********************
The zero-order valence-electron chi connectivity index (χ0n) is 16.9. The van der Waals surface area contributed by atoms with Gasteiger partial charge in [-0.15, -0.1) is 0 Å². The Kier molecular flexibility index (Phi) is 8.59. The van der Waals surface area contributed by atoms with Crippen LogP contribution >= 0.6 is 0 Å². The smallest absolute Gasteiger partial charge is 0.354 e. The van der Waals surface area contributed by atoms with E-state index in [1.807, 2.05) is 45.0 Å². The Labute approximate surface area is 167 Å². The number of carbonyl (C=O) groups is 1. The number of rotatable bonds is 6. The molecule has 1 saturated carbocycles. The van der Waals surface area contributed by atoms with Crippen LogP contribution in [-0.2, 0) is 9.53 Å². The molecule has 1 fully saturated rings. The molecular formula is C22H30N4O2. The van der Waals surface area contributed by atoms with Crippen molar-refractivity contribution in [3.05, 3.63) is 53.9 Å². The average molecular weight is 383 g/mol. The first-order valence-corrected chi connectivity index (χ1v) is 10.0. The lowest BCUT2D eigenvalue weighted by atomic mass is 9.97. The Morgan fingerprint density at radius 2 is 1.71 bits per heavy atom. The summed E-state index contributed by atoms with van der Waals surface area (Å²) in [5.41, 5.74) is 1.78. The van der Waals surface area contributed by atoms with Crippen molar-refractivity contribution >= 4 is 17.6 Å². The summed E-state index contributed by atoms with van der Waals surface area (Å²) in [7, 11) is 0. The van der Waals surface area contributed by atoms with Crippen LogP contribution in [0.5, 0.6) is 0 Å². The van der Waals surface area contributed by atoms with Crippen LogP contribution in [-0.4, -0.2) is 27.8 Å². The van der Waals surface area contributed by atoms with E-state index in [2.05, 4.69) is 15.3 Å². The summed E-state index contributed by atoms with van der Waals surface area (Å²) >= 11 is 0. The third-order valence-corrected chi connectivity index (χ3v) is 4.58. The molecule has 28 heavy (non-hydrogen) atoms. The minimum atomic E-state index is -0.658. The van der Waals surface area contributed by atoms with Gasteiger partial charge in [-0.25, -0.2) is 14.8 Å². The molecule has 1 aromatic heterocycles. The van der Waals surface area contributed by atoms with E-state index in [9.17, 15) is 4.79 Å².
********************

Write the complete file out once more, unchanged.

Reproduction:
The zero-order valence-electron chi connectivity index (χ0n) is 16.9. The van der Waals surface area contributed by atoms with Gasteiger partial charge in [-0.15, -0.1) is 0 Å². The Kier molecular flexibility index (Phi) is 8.59. The van der Waals surface area contributed by atoms with Crippen LogP contribution >= 0.6 is 0 Å². The smallest absolute Gasteiger partial charge is 0.354 e. The van der Waals surface area contributed by atoms with E-state index in [1.807, 2.05) is 45.0 Å². The Labute approximate surface area is 167 Å². The number of carbonyl (C=O) groups is 1. The number of rotatable bonds is 6. The molecule has 1 saturated carbocycles. The van der Waals surface area contributed by atoms with Crippen LogP contribution in [-0.2, 0) is 9.53 Å². The molecule has 1 fully saturated rings. The molecular formula is C22H30N4O2. The van der Waals surface area contributed by atoms with Crippen molar-refractivity contribution in [3.05, 3.63) is 53.9 Å². The average molecular weight is 383 g/mol. The first-order valence-corrected chi connectivity index (χ1v) is 10.0. The lowest BCUT2D eigenvalue weighted by atomic mass is 9.97. The Morgan fingerprint density at radius 2 is 1.71 bits per heavy atom. The summed E-state index contributed by atoms with van der Waals surface area (Å²) in [5.41, 5.74) is 1.78. The van der Waals surface area contributed by atoms with Crippen molar-refractivity contribution >= 4 is 17.6 Å². The summed E-state index contributed by atoms with van der Waals surface area (Å²) in [7, 11) is 0. The van der Waals surface area contributed by atoms with Crippen LogP contribution in [0.5, 0.6) is 0 Å². The van der Waals surface area contributed by atoms with Crippen LogP contribution in [-0.4, -0.2) is 27.8 Å². The van der Waals surface area contributed by atoms with E-state index in [2.05, 4.69) is 15.3 Å². The summed E-state index contributed by atoms with van der Waals surface area (Å²) >= 11 is 0. The third-order valence-corrected chi connectivity index (χ3v) is 4.58. The molecule has 28 heavy (non-hydrogen) atoms. The minimum atomic E-state index is -0.658. The van der Waals surface area contributed by atoms with Gasteiger partial charge in [-0.25, -0.2) is 14.8 Å². The molecule has 1 aromatic heterocycles. The van der Waals surface area contributed by atoms with E-state index in [9.17, 15) is 4.79 Å².